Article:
That scene in “Jaws.” You know the one – Quint and Hooper are comparing scars attained from shark-hunting: “You wanna drink?” “I’ll drink to your leg.” “OK, so we drink to our legs!”
Comparing cooking scars is typical after-hours cook talk. We often have ladders of oven-door burn stripes on the insides of our forearms. Then there are the little toothy marks the film wrap cutter strip leaves when it bounces against your wrist. Blisters. Knotted burn scars on the webbing between your thumb and forefinger from over-enthusiastic sautéing. Blackened fingernails from smashing your pinky between the wall of the walk-in and a hot rondeau. Toenails in the process of falling off because someone dropped a case of frozen chicken on your foot. A guy I know was breaking down onions in a Robot Coupe and just stuck his fingers a little too far down the feed chute and: hello, fingertip, meet rotating blade.
A friend of mine was once unfortunately arrested for a minor offense, and the police officers at intake accused him of being a crack smoker … because his fingerprints were somewhat obscured, or flattened, and I guess — as we found out later — crack smokers often burn their fingerprints off while holding a hot glass pipe. We cooks typically have “hot hands,” which means we are able to pick stuff up with our bare hands that home cooks and normal folk would never pick up, and our fingerprints get seared off, temporarily. My friend was in no way a crack smoker, but his bald fingerprints made the authorities suspicious.
When I was a culinary student at Sullivan, I had the honor of assisting a guest chef demo in our newly minted Kitchen Theater. The chef that day was preparing lobster. Now, bear in mind, real chefs don’t avail themselves of silly props like garlic presses or shell-cracking tools. Real chefs use their chef’s knife for almost everything. So when you’re breaking down lobster claws, you use the back of your chef’s knife to break the claw shell, then you (hopefully gracefully) remove the claw meat from the claw shell with a seafood fork or something similar.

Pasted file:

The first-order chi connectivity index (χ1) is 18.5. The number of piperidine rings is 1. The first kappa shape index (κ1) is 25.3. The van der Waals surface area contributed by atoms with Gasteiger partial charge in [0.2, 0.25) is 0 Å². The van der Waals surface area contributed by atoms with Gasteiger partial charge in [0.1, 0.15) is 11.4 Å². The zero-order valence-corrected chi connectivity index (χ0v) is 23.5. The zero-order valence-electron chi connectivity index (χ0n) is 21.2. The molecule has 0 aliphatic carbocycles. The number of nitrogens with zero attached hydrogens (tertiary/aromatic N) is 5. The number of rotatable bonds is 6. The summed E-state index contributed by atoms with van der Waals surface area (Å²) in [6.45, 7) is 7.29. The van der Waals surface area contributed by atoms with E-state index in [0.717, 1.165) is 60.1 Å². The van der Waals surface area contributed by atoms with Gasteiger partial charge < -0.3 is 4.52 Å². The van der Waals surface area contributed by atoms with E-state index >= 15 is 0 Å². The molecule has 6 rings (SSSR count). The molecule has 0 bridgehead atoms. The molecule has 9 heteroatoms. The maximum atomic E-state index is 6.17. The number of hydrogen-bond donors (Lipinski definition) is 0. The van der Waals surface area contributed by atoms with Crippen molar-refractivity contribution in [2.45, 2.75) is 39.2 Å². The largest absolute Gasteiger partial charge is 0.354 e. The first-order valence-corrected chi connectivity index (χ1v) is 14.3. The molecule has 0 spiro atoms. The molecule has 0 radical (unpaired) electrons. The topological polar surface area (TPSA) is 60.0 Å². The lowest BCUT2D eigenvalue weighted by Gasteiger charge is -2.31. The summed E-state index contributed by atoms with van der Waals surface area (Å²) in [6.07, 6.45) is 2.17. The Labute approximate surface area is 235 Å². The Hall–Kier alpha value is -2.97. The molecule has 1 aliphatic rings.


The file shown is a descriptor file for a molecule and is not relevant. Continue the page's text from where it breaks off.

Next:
I was super successful at cracking the claw shells with the back of my knife. Then I promptly sliced the side of my thumb open on the serrated edge of the broken lobster shell. I started to bleed, but I still needed to keep going, removing the claw meat from the shell. I wrapped a paper towel around my thumb. That towel became sodden with blood almost immediately. And there my hand was, in glorious 20-foot technicolor, bleeding into a paper towel. I finally had to bail, and the chef had to finish up with the lobster meat by himself. I was mortified.
There just aren’t that many professions where everyday injuries are an accepted, normal part of the job. I imagine doctors and nurses and EMTs get a lot of injuries from flailing patients. And I guess athletes accept daily injuries as a given. We cooks wear our battle scars as badges of honor. Backs get sore from lifting five gallon containers of dressing onto a top shelf of the walk-in. Shoulders ache from carrying used fryer oil out to the oil dump, which a service will pump out later in the week.
Restaurant cooking isn’t “The Deadliest Catch,” but it can still be pretty painful on a day-to-day basis. Please remember that many of us don’t have or can’t afford proper health insurance. We don’t have life insurance, and burying us in the back yard isn’t really an option for our wives, husbands and partners.
Cardboard boxes can cut. Aluminum foil cuts are exquisitely painful. Sometimes we just put superglue on a cut, or if there’s NewSkin in the first aid cabinet we count ourselves lucky. If you get cut badly during a heavy service, you just wrap it up in duct tape and carry on. And there are never, ever enough bandaids. There aren’t enough bandaids in the world to stock all the first aid cabinets in every restaurant. Just know that if we cut ourselves we immediately throw away all the food product that could possibly be adulterated by blood or bodily fluids. You don’t want us to save it, and we don’t either.
If you want to reward the cooks at your favorite restaurant this holiday season, buy them four boxes of band-aids in varying sizes. We’ll remember you forever.
That scar we’re sporting was no boating accident. It’s a result of pure love for what we do. Happy New Year, everyone.
Marsha Lynch has worked at many Louisville independent restaurants including Limestone, Jack Fry’s, Jarfi’s, L&N Wine Bar and Bistro, and Café Lou Lou.